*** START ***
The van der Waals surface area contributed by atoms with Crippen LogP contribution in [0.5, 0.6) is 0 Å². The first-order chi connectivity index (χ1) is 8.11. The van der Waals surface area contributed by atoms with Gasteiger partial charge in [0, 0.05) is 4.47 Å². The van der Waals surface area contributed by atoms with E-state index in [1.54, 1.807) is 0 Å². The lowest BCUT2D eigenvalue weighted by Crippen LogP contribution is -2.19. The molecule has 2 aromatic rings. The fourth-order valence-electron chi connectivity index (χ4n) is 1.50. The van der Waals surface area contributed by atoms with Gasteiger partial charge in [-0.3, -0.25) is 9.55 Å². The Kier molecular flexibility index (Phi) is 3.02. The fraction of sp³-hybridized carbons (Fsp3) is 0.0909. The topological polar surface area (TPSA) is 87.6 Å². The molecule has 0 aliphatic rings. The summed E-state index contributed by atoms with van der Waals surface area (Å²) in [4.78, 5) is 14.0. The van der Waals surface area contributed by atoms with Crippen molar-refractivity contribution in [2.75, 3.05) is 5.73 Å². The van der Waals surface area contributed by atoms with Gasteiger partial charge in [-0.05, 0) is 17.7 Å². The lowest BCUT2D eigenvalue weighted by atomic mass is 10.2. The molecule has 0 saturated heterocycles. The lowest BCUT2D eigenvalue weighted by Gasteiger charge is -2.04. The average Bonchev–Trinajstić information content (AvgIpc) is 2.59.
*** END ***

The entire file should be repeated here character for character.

The van der Waals surface area contributed by atoms with Crippen LogP contribution in [0.5, 0.6) is 0 Å². The first-order chi connectivity index (χ1) is 8.11. The van der Waals surface area contributed by atoms with Gasteiger partial charge in [0, 0.05) is 4.47 Å². The van der Waals surface area contributed by atoms with E-state index in [1.54, 1.807) is 0 Å². The lowest BCUT2D eigenvalue weighted by Crippen LogP contribution is -2.19. The molecule has 2 aromatic rings. The fourth-order valence-electron chi connectivity index (χ4n) is 1.50. The van der Waals surface area contributed by atoms with Gasteiger partial charge in [-0.3, -0.25) is 9.55 Å². The Kier molecular flexibility index (Phi) is 3.02. The fraction of sp³-hybridized carbons (Fsp3) is 0.0909. The topological polar surface area (TPSA) is 87.6 Å². The molecule has 0 aliphatic rings. The summed E-state index contributed by atoms with van der Waals surface area (Å²) in [4.78, 5) is 14.0. The van der Waals surface area contributed by atoms with Crippen molar-refractivity contribution in [2.75, 3.05) is 5.73 Å². The van der Waals surface area contributed by atoms with Gasteiger partial charge in [-0.05, 0) is 17.7 Å². The lowest BCUT2D eigenvalue weighted by atomic mass is 10.2. The molecule has 0 saturated heterocycles. The lowest BCUT2D eigenvalue weighted by Gasteiger charge is -2.04. The average Bonchev–Trinajstić information content (AvgIpc) is 2.59.